● PCI Express 2.0

PCI-SIG announced the availability of the PCI Express Base 2.0 specification on 15 January 2007. PCI-E 1X (2.0 standard) specified a single-direction 5G baud rate for transmission. Since each byte is 10 bits (1 start bit, 8 data bits, and 1 end bit), the unidirectional transmission rate is 5G/10=500MB/S (500 megabytes per second). Through this, it can be concluded that the unidirectional transmission rate of PCI-E 16X (2.0 standard) is 500MB/S*16=8GB/S, the bidirectional transmission rate is 16GB/S, and the ship speed rate of PCI-E 32X (2.0 standard) is 32GB/S.

 

● PCI E 3.0 

In August 2007, PCI-SIG announced that PCI Express 3.0 would carry a bit rate of 8 Giga transfers per second (GT/s). PCI-E 1X (3.0 standard) uses a unidirectional 10G baud rate for transmission. Since each byte is 10 bits (1 start bit, 8 data bits, and 1 end bit), the unidirectional transmission rate is 10G/10=1000MB/S (1000 megabytes per second). Therefore, we can infer that the single-direction transmission rate of PCI-E X16 (3.0 standard) is 1000MB/S*16=16GB/S, and the bidirectional transmission rate is 32GB/S, the bidirectional transmission rate of PCI-E X32 (3.0 standard) is up to 64GB/S.


 Different PCIe Specs from PCI to PCIe 6.0: Data rate, Maximum Server Slot, bandwidth and PCIe slot type


 Different PCIe Specs: From PCI to PCIe 6.0

● PCI-E 4.0

PCI-SIG preliminarily announced PCI Express 4.0 On 29 November 2011, providing a 16 GT/s bit rate that doubles the bandwidth provided by PCI Express 3.0. Therefore, the rate of 16-channel bidirectional transmission can theoretically reach 512Gb/s, that is, 64GB/s. In addition, the PCI-E 4.0 standard will optimize storage devices with PCI-E interfaces, such as PCI-E hard disk drives(HDD) and PCI-E RAID cards, to capitalize on the low-latency advantages of the PCI-E bus.

 

PCI E 4.0 specs also introduced OCuLink-2, an alternative to Thunderbolt promoted by Intel. PCI-E OCuLink is developed based on PCI-E 3.0 and will use copper cables as the connection medium, providing a minimum connection rate of 8Gb/s (PCI-E 3.0 x1) and a maximum of 32Gb/s (PCI-E 3.0 x4).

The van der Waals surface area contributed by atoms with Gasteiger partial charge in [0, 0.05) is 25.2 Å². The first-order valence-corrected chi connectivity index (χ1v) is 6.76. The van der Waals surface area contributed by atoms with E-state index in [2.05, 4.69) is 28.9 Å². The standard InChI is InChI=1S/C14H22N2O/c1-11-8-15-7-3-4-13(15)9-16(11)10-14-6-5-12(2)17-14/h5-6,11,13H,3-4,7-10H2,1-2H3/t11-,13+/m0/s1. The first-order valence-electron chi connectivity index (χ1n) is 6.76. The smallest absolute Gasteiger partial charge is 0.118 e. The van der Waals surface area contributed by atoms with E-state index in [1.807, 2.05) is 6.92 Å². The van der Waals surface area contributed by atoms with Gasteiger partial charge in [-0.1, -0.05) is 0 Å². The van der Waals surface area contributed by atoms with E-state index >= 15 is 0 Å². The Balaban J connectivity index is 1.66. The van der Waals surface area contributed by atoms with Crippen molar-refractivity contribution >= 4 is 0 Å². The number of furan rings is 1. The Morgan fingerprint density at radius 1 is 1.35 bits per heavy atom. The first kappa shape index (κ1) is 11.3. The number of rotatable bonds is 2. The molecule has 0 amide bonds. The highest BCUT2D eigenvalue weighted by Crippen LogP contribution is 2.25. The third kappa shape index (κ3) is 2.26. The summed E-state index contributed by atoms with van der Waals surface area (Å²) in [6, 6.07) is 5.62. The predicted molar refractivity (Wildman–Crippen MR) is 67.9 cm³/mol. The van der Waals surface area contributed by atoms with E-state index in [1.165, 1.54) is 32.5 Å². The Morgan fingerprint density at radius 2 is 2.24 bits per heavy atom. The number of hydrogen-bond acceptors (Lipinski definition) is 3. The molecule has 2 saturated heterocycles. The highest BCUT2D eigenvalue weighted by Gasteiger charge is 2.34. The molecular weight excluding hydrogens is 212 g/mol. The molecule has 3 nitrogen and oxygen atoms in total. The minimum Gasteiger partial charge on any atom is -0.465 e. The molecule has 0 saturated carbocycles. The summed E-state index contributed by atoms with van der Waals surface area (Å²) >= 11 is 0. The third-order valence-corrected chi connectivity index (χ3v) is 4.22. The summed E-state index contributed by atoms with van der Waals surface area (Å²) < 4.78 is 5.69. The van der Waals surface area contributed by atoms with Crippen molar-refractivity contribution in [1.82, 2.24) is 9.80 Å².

● PCI-E 5.0

As PCIe 5.0 increased the signal rate to 32GT/s, the signal rate of the Ethernet device had reached 56Gbps, and it was transiting towards 112Gbps. In terms of data transfer rate, the measuring equipment nowadays can totally meet the measuring demand for PCIe 5.0 data signal. In fact, PCIe 5.0 signal is modulated by NRZ, while the 56Gbps Ethernet signal is by the PAM4 technique and the fundamental frequency.

 

8. Link Speeds and Bandwidth Capabilities for Common PCIe Slots

The following table shows the data transfer rate under various standards and different bit widths.


PCI-E Spec

RAW Bit-rate

Link BW

BW/Lane

Total BW x16

PCIe 1. x

2.5GT/S

2Gb/s

250MB/s

8GB/s

PCIe 2. x

5.0GT/S

4Gb/s

500MB/s

16GB/s

PCIe 3. x

8.0GT/S

8Gb/s

~1GB/s

~32GB/s

PCIe 4.0

16GT/S

16Gb/s

~2GB/s

~64GB/s

PCIe 5.0

32GT/S

32Gb/s

~4GB/s

~128GB/s


 PCI Express Versions and Bandwidths


The figure below highlights the one-way bandwidth/data transfer rate specified in various PCIe spec versions.


Version

x1

x4

x8

x16

PCIe 1.0

250MB/s

1GB/s

2GB/s

4GB/s

PCIe 2.0

500MB/s

2GB/s

4GB/s

8GB/s

PCIe 3.0

985MB/s

3.94GB/s

7.88GB/s

15.8GB/s

PCIe 4.0

1.97GB/s

7.88GB/s

15.8GB/s

31.5GB/s

PCIe 5.0

3.94GB/s

15.8GB/s

31.5GB/s

65.0GB/s


 Bandwidths of x1, x4, x8, x16  PCIe Slots


From the table and figure, it can be concluded that PCIe doubles its bandwidth every 3 years.


PCI-E: 8 Things You Need to Know About Early

 Development and Prediction of PCIe Actual & I/O Bandwidth 


Conclusion

PCI Express operates in consumer, server, and industrial applications, as a motherboard-level interconnect (to link motherboard-mounted peripherals). PCIe was evolved from PCI born in 1992 to the current PCIe 5.0. At present, the PCI-E slot has become the main expansion slot on the motherboard. In addition to the application in graphics card, PCI-E slot can also be used in hardware such as independent sound cards, independent network cards, USB 3.0/3.1 interface expansion cards, and SSDs.